The fourth Friendship Meet on the Hark Forward Tour of scheduled hunts and performance trials was at Mr. Stewart’s Cheshire Foxhounds in Unionville, Pennsylvania. During the month of September we traveled a distance of three thousand miles and visited nine hunts.
The Cheshire is revered as one of the best foxhunting establishments in North America, renowned for big fences, protected countryside, and a distinguished history. When you hunt here, everyone asks, “Did you jump the line fences?” Yes, we jumped one of the line fences first! Everyone spreads out and picks a panel of three-rail fencing and off you go, foxhunting with Cheshire!
Snow may have crippled Atlanta, but the few inches that fell in Thomson, Georgia during Belle Meade's second annual "Gone Away with the Wind" Hunt Week (January 26 to February 2, 2014) did little to dampen the great foxhunting and lavish southern hospitality. The first day we arrived was warm and sunny, a welcome respite from a frozen Maryland. I was returning for a second awesome adventure with Belle Meade Hunt and had encouraged two more of my fellow Marlborough Hunt members to come down. Jayne Koester and her amateur-radio enthusiast husband Fred enlivened their trip by talking to all the Ham radio operators near Interstate 95 as they drove south. Following them was Gwen Alred, a member of both Marlborough and Potomac Hunt clubs, who also decided getting out of a frigid Maryland was a good idea.
Monday at 3:00 pm, after warm greetings from our southern hosts and welcoming remarks from MFHs Epp Wilson, Charlie Lewis, and Gary Wilkes, we quickly trotted across the road from the kennels and moved across open cattle fields. I was riding first flight behind my good friend, Belle Meade Field Master Jean Derrick, and it felt wonderful to be cantering across soft ground in informal ratcatcher attire!
“We have arranged to have ten coyotes on standby for your hunting pleasure today,” announced Joint-MFH Charlie Lewis as he welcomed guests to the opening meet of Belle Meade’s “Gone Away with the Wind” Hunt Week. It was Monday, January 27, 2014 in Thomson, Georgia. The footing was perfect and the sun was shining.
The following day it snowed, closing schools, paralyzing the Atlanta area, and prompting the governor to declare a state of emergency. The Belle Meade hosts were resilient, however, improvising substitute activities for members and guests for the very few events that had to be modified.
Hunt Week guests had come from the Blue Ridge Hunt (VA), Bull Run Hunt (VA), Golden’s Bridge Hounds (NY), Marlborough Hunt (MD), Millbrook Hunt (NY), Montreal Hunt (PQ), Moore County Hounds (NC), the Potomac Hunt (MD), Toronto and North York Hunt (ON), and the Whiskey Road Hounds (SC).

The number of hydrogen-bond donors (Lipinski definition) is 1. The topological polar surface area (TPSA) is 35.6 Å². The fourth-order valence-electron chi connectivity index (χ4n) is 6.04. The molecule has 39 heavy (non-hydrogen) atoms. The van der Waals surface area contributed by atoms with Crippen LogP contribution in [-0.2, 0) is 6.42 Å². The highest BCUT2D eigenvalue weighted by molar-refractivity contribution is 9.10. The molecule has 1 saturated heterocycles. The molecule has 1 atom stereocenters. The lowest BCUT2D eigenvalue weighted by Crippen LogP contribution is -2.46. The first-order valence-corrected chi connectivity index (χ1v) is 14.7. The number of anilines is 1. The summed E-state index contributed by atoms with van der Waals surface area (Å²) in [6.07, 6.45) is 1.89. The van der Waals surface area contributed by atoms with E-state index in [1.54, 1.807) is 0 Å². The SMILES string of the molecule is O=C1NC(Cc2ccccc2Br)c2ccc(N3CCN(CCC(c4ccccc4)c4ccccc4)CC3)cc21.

The Belle Meade hounds typically meet at three o’clock in the afternoon. In the warmish environs of north Georgia, Senior Master and huntsman Epp Wilson likes to hunt as temperatures are dropping and scent is improving. Of course it often results in riders hacking back in the dark, and even jumping fences after sunset—an adventure in its own right for many followers!
Dennis Downing will be the new huntsman for the Montreal Hunt (PQ) next season. Established in 1826, the Montreal Hunt is the oldest hunt in North America.
Downing moves there after eleven seasons hunting hounds and showing fine sport at the Blue Ridge Hunt (VA). The British-born and -trained huntsman has been in professional hunt service for forty years. Starting in 1972 as second horseman to the North Cotswold, he went on—as is the system in England—to whip-in to six hunts over a ten-year period: the Croome, East Sussex, Llangibby, High Peak, Pendle Forest and Craven, and Meynell.
He carried the horn for fifteen years in England—with the Llangibby, South Tetcott, and Croome—before moving to the U.S. as huntsman to the Mooreland Hunt (AL) where he found himself hunting a new quarry altogether—the coyote! After three years at Mooreland, Downing came to the Blue Ridge where he has been a popular and articulate spokesman for foxhunting in the community.
“Dennis has been a wonderful asset to the Blue Ridge Hunt during his years here,” said Linda Armbrust, MFH. “He has been a true professional throughout. He loves his hunting, and he loves his hounds. He will be missed by subscribers and landowners alike. Montreal is extremely lucky to have him.”
Posted March 10, 2012
Many of the MFHA-registered packs in North America have close associations with Ireland and the UK either through hunt staff, field members, jockeys, or through the many Irish and British field hunters and racehorses that grace their hunting fields. One such well known pack is the Green Spring Valley Hounds in Maryland, USA. They met a few weeks ago at Ned Finney’s farm at Dover and Dark Hollow, which is close to the Maryland Hunt Cup racecourse and Shawan Downs racecourse.